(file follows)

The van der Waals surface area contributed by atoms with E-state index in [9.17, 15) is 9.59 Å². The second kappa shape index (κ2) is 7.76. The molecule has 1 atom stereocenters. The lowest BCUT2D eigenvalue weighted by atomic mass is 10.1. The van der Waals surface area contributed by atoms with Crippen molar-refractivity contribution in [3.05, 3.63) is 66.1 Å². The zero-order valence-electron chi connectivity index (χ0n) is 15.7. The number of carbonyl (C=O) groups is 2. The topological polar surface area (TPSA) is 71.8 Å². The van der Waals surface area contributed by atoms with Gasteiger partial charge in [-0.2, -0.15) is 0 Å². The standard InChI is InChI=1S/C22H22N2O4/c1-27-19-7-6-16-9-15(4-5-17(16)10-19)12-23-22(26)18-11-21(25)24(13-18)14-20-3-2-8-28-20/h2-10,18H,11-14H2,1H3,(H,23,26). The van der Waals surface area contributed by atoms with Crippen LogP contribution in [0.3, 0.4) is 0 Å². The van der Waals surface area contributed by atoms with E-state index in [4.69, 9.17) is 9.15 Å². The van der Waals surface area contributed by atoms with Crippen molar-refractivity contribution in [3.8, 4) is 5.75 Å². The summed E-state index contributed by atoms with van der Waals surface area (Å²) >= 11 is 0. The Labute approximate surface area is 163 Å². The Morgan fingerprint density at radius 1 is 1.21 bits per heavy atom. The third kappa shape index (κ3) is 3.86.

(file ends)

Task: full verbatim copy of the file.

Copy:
The van der Waals surface area contributed by atoms with E-state index in [9.17, 15) is 9.59 Å². The second kappa shape index (κ2) is 7.76. The molecule has 1 atom stereocenters. The lowest BCUT2D eigenvalue weighted by atomic mass is 10.1. The van der Waals surface area contributed by atoms with Crippen molar-refractivity contribution in [3.05, 3.63) is 66.1 Å². The zero-order valence-electron chi connectivity index (χ0n) is 15.7. The number of carbonyl (C=O) groups is 2. The topological polar surface area (TPSA) is 71.8 Å². The van der Waals surface area contributed by atoms with Gasteiger partial charge in [-0.2, -0.15) is 0 Å². The standard InChI is InChI=1S/C22H22N2O4/c1-27-19-7-6-16-9-15(4-5-17(16)10-19)12-23-22(26)18-11-21(25)24(13-18)14-20-3-2-8-28-20/h2-10,18H,11-14H2,1H3,(H,23,26). The van der Waals surface area contributed by atoms with Crippen LogP contribution in [0.3, 0.4) is 0 Å². The van der Waals surface area contributed by atoms with E-state index in [4.69, 9.17) is 9.15 Å². The van der Waals surface area contributed by atoms with Crippen molar-refractivity contribution in [3.8, 4) is 5.75 Å². The summed E-state index contributed by atoms with van der Waals surface area (Å²) >= 11 is 0. The Labute approximate surface area is 163 Å². The Morgan fingerprint density at radius 1 is 1.21 bits per heavy atom. The third kappa shape index (κ3) is 3.86.